Studying abroad offers a unique opportunity to explore and experience a different part of the world, and to expand your education within, and beyond, Geography. Through Durham University’s Overseas Exchange Programme, our geography students can study at partner institutions around the world, from North and South America, to Asia, Europe, and Australasia.
We have partnered with world-leading Geography departments to offer students opportunities to further their education in diverse and internationally-excellent settings. Studying abroad offers a chance to develop employability skills and experience, and is a valuable means to explore new ideas, perspectives, and issues. Here’s what two of our students say about their time studying abroad:
It sounds so cliché, but studying abroad changed me for the better. I was able to explore a new city, find new friends (as well as stay in touch with my old ones), and take some really unique and interesting modules in music and design that have helped me secure my graduate placement in the creative industry. In short, taking a year abroad was one of the best decisions I’ve ever made.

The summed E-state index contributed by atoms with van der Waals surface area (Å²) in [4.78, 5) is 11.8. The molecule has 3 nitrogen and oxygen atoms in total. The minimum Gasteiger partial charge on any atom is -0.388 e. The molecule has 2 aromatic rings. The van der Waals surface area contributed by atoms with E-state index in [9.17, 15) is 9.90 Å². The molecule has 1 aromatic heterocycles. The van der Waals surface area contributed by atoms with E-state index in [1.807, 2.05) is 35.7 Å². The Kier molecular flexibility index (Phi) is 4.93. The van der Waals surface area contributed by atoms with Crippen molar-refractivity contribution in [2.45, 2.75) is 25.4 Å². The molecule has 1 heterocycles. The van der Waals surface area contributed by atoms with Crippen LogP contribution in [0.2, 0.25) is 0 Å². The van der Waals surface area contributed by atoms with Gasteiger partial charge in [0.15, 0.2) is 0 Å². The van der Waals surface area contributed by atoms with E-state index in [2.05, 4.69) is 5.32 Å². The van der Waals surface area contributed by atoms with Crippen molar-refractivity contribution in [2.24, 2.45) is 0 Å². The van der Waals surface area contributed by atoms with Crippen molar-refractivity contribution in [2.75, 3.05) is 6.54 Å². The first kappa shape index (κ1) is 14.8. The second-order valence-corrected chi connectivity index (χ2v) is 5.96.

Through Study Abroad, students undertake a year overseas between their second and third year, build research experience, and take diverse courses selected to develop geographical knowledge and expertise. Students are supported throughout the year by both the International Office and the Geography Department’s Exchange Coordinator.
Study Abroad is a competitive, university-wide scheme, run through the International Office. A full list of our partner institutions is available through the International Office pages, along with additional information for outgoing and incoming students.
Having the opportunity to take modules outside of my course broadened my knowledge and made my experience more diverse. The modules I chose were related to Human Geography but approached issues from alternative perspectives, which enabled me to write diverse essays when I came back to Durham. Studying and living with students from a wider range of ages and nationalities than I had experienced in Durham gave me a better understanding of how students from other countries understand education.